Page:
Rains give India welcome respite after three years of drought. But country still needs imports to replenish depleted food stock
Jharsa, India — After three years of drought, Ram Kishan's two-acre farm is green, and his pond is full. Like millions of Indians parched by the century's worst drought, the farmer is savoring the arrival this month of the summer monsoon. Just a year ago, two-thirds of India withered for lack of rain. Today, much of the country blossoms under drenching showers.
Still, Mr. Kishan says it will take more than a month of rain to replenish ground water and revitalize his farm.
``We need six or seven more good showers this year to tide us over, and two more good seasons,'' he said during a recent sunny break at his village 12 miles southwest of New Delhi. ``It's unpredictable. We are still dependent on the vagaries of rain.''
Summer rains are reviving India's drought-ravaged agricultural sector. But the long-awaited showers also have brought floods and disease that have killed more than 400 people across the country, officials report. This year's rains are having an unusually harsh effect in crowded urban areas: In the capital, New Delhi, about 120 people have died in a cholera outbreak in flooded slums. Last week, Prime Minister Rajiv Gandhi slogged through mud in affected areas and blamed city officials for the accummulated garbage and poor water and sanitation. The rains have caused widespread flooding in some rural areas in north India.
For many farmers, though, the monsoon has brought good news. This year's rains, Agricultural Minister Bhajan Lal says, have been ``the best since 1983'' and predicted good crops in grains and vegetables.
But India will not rebound from the devastating dry spell overnight. Food production during the three-year drought faltered, and reserves dwindled from about 30 million metric tons to less than 10 million tons.
Once more, India is importing sizable amounts of food from the United States, Europe, and some of its Asian neighbors to restore the food-safety net and to meet expected shortfalls this year. Through the 1960s' green revolution, India, which 20 years ago had to import mountains of grain to stave off famine, had become self-sufficient. But in April, India contracted to buy 1 million metric tons of wheat from the US, and officials are now in Washington negotiating another purchase of 1 million tons. Earlier this month, the country also reached agreement to buy half-a-million tons of rice from Thailand.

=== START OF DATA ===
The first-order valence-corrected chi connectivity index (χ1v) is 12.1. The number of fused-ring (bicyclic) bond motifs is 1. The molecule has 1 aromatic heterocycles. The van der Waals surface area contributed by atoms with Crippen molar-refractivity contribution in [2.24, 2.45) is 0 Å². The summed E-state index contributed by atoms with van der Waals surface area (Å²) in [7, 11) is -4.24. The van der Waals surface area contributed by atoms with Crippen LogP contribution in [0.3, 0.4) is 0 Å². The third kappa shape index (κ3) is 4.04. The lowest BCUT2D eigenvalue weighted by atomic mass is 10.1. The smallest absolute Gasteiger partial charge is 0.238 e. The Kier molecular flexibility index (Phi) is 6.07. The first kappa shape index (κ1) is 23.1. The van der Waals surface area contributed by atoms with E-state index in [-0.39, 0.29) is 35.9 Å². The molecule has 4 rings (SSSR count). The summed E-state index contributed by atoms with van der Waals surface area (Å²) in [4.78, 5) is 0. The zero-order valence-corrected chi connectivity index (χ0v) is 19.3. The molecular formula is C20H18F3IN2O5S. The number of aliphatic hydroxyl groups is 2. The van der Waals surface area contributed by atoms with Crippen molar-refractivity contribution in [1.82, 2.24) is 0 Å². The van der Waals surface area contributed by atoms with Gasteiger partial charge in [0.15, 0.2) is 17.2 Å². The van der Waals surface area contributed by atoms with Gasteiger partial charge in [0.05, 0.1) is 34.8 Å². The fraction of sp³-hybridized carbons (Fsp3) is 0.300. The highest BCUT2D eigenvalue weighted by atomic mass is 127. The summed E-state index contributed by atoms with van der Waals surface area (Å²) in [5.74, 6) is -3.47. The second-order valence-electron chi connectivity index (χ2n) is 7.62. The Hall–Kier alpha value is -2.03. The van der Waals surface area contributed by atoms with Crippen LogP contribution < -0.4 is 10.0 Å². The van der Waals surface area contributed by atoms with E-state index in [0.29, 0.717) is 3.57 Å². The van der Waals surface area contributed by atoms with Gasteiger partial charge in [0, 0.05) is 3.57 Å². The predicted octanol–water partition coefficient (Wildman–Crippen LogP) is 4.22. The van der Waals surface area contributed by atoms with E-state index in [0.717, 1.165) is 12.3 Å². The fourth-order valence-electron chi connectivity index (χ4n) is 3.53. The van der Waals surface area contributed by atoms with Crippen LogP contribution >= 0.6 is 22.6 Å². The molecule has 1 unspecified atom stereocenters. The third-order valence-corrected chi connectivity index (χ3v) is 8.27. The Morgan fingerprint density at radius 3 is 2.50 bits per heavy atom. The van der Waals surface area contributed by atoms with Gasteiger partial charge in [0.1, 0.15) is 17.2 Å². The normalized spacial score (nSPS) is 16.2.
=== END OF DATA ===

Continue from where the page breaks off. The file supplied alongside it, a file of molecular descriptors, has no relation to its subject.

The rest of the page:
Western agricultural analysts here predict the Indian government will have to buy about 4 million tons of food valued at $400 million both this year and next to put the nation on firm footing again.
``The drought has put people on their toes in terms of how vulnerable the situation really is,'' says a foreign farming expert in New Delhi.
Still, government officials and Indian analysts say that agricultural advances in recent years have given the economy the resilience to bounce back. At the height of the drought last year, grain production was off 4.2 percent, a government agricultural official said, compared to 19 percent during the severe drought of 1965-66. Farmers account for one-third of national output.
The government is projecting a bumper crop during the crucial summer season which accounts for half of annual food output. In what some Western observers say is too rosy a picture, government officials predict that total grain production will jump this year to 166 million tons from 138 million tons in 1987-88.
``This food problem has always hung like a sword of Damocles over our heads,'' observes B.M. Bhatia, an agricultural analyst at the Center for Policy Research, an independent New Delhi think tank. ``Now we are no more a famine country.''
Despite an end to the drought and better crops, farm analysts say, the government is worried that panic buying and grain speculation could boost prices, bringing new political headaches for Prime Minister Gandhi.
In the past year, public spending to counter the drought has pushed the government deeply into deficit and triggered higher prices for food, gasoline, and vital services. To dampen inflation, the government turned to wheat imports to cover serious shortfalls in purchases to replenish government stocks. Officials blamed farmers for hoarding the grain and holding out for higher prices.
But analysts blame the shortage on an official pricing policy under which the government wheat would be sold for 40 percent more than the purchase price. Grain traders sidestepped the government and bought huge quantities on their own.
``The whole livelihood of these farmers depends on their crops,'' says Khazhan Singh, a large landholder and village chief of Jharsa. ``After this drought, how can the farmers afford to hoard their crops?''
Down the road, the outlook remains disturbing, analysts say. Although India may replenish its farm storage bins, population growth will continue to outpace agriculture gains. Already, it is estimated that 40 percent of the people cannot afford to buy enough food to meet minimum calorie requirements. Per capita food consumption has continued to slip, analysts say, despite rich harvests of recent years.
Kishan, the farmer, says that even in the best of times he can't afford to feed his family and 50 other relatives who live on his two-acre tract. With good rains, he expects to grow two crops this year. Still, many family members will go to New Delhi looking for work.
``Even with good monsoons, we remain poor and have to fend for ourselves,'' says the weathered farmer. ``For us, it is a hand-to-mouth livelihood.''